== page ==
RFID technology has been around for decades, with its use traced back to World War II, when it was used in a rudimentary form to track aircraft. Six decades later, the technology is going mainstream.
Industries across the globe are finding new use cases for RFID, and as the technology matures and prices drop, it becomes a more affordable option for applications like asset tracking, tracking work-in-process and generally creating better visibility for those companies that deploy the technology.
Each month, Terso Solutions will examine the use of RFID in a particular application or industry. Our first column provides a brief glance at the impact RFID is having on specific industries. In the future, we’ll examine use cases for RFID, the science behind it, privacy issues, pricing, how the technology interacts with the public, and other timely trends.
Retail: This is currently the sweet spot for RFID, especially with apparel retailers, who are applying RFID to individual garments to limit out -of-stocks, reduce shrink and re-direct labor from the back room to more customer-facing roles. Retailers like American Apparel, which implemented item level tagging a couple of years ago, have recorded double-digit sales gains from having the right product on the store shelves. In early November, a group of retailers including Walmart, JC Penney, Kolhs and Dillards unveiled the Item Level RFID Initiative. The consortium is designed to set standards for item level tagging in retail, and is expected to greatly accelerate the use of the technology in the retail sector. Drew Nathanson, senior RFID analyst and director of research operations at VDC Research Group, expects the retail industry to consume at least 3.4 billion RFID tags by 2014. That number is up from 400 million this year. It’s expected that RFID will become ubiquitous in the retail shopping experience within several years
Healthcare and medical: Like the retail sector, the healthcare and medical industry is interested in using RFID to increase visibility, especially with high-priced medical items like heart pumps and other implantable and surgical devices. Hospitals are also using the technology to track mobile assets like wheel chairs and IV pumps. The Disney Family Cancer Center in California has actually turned to RFID to enhance the patient experience by storing certain patient preferences and customizing hospital room settings such as music, lighting, temperature for each patient.
Pharmaceutical manufacturers and distributors think RFID could be the key to eliminating costly counterfeiting and supply chain theft. Pfizer, for example, uses RFID to track Viagra, while Purdue Pharma has used the technology for years to track the supply chain for OxyContin, a target for thieves and counterfeiters.
Aerospace: This is another rapidly developing market for RFID technology. While airports like McCarran International in Las Vegas have used RFID for baggage tracking for years, manufacturers like Boeing and Airbus — and airlines themselves — are finding multiple use cases for both passive and active RFID systems. Boeing and Airbus are using the technology to track work-in-process, which can provide huge productivity gains by locating parts quicker. Airbus also uses RFID to provide visibility for more than 500,000 hand tools in use at all of its locations.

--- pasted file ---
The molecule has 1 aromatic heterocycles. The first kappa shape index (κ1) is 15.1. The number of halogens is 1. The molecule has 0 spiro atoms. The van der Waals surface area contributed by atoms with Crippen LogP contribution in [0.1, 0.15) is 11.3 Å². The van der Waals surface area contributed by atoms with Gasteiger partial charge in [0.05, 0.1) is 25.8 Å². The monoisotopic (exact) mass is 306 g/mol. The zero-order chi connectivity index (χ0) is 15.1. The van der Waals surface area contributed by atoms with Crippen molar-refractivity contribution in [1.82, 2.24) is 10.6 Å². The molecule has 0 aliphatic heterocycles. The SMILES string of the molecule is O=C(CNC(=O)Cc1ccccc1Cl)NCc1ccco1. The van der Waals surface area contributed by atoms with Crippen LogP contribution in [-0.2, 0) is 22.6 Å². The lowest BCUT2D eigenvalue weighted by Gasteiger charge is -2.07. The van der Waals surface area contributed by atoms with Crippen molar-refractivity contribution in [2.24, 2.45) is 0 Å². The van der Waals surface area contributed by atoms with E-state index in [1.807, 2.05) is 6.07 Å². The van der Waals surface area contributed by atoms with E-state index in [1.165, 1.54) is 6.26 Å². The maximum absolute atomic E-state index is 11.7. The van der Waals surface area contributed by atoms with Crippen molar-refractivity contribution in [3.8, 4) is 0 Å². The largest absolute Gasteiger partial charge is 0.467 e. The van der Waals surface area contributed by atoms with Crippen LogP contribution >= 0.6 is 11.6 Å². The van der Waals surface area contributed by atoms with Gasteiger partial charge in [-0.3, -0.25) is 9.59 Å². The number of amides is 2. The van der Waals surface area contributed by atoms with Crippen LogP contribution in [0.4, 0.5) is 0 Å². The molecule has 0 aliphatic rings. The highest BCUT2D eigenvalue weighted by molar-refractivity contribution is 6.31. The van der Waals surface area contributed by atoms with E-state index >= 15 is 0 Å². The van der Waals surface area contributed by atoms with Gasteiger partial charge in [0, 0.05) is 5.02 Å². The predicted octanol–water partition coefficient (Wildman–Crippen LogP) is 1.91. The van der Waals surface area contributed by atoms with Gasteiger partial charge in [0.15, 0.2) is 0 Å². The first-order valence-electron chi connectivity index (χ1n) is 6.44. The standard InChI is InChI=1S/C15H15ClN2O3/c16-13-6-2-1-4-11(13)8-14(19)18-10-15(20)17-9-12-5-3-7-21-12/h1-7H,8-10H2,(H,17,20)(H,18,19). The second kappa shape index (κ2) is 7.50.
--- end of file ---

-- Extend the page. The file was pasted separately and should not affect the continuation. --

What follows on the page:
In addition, Boeing has used RFID to help airlines to streamline maintenance operations when it comes to government-mandated inspections for equipment like the drop-down oxygen masks on airplanes and life jackets stored under airplane seats. It typically took a crew of two people 13 hours to check all of the oxygen tanks. By using RFID tags, the task was accomplished in less than 10 minutes.
Boeing is also rolling out RFID-enabled storage freezers at all of its facilities to better track tubes of sealant used to manufacture planes. The company saved thousands of dollars in a pilot program designed to reduce spoilage.
Waltham, Mass.-based Tego recently announced it is ready to manufacture millions of high-memory tags that can store large amounts of product information, including manufacturing and maintenance history. The airline and automotive industries are expected to be major markets for these high memory tags.
Banking/financial: The federal Sarbanes-Oxley Act requires most banks and financial institutions to perform frequent inventory checks of their IT equipment like servers and blades. Before the use of RFID, this was a manual process requiring teams of workers. A full inventory often took days to complete. With RFID, some financial institutions are accomplishing the task in hours. Labor savings add up quickly when you consider that major banks like Wells Fargo and Bank of America have hundreds of data centers that require IT asset tracking. The use of IT asset tracking is expected to spread from the banking and financial community to industries like insurance and telcom, and others that use large amounts of IT assets.
The opinions expressed herein or statements made in the above column are solely those of the author, and do not necessarily reflect the views of Wisconsin Technology Network, LLC. WTN accepts no legal liability or responsibility for any claims made or opinions expressed herein.